Debra Carlton, executive vice president of state government affairs for the California Apartment Association, argues the Legislature should take a more incremental approach, rather than extend the protections for the rest of next year.
“Small landlords can’t wait that long,” Carlton said. “Unless the state or federal government provides some dollars for rent payments, it’ll be a real problem to go into 2021.”
Chiu said his second bill is a work in progress but aims to get relief into the hands of renters and landlords, who already face mounting debts. California renters could owe $1.7 billion in back rent by the end of this year, according to the Federal Reserve Bank of Philadelphia.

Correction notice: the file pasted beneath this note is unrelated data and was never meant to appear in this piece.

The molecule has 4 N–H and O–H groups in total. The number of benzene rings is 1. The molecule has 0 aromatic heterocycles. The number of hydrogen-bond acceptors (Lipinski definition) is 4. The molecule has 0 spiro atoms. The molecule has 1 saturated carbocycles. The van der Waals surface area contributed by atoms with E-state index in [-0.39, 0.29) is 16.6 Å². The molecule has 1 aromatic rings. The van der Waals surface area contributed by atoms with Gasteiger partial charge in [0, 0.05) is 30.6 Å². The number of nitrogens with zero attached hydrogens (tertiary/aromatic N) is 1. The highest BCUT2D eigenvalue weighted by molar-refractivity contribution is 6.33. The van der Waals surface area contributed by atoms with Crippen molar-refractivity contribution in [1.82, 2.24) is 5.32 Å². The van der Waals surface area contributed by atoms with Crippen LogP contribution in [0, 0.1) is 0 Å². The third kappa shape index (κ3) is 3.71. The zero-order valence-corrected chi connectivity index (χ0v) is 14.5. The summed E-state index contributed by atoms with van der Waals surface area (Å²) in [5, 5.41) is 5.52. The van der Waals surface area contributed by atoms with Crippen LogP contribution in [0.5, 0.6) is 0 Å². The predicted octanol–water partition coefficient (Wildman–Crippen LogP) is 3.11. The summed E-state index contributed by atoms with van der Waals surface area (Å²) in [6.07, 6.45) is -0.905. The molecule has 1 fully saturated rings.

“We have to have a very critical conversation about how we're going to deal with the debt crisis, the potential foreclosure crisis that we're facing as a result of many months of renters being unable to to make the rent in California,” said Brian Augusta, the legislative advocate for the California Rural Legal Assistance Foundation.
Lawmakers will have to work quickly. The Legislature isn’t set to reconvene until after the new year. They’ll have just the month of January to strike a deal between property owners and tenant advocates. In order to go into effect immediately, it would need to pass with a two-thirds majority vote.
But California legislators say the state can’t fund rent relief on its own. They’re also pinning their hopes on the federal government and the possibility of another stimulus package.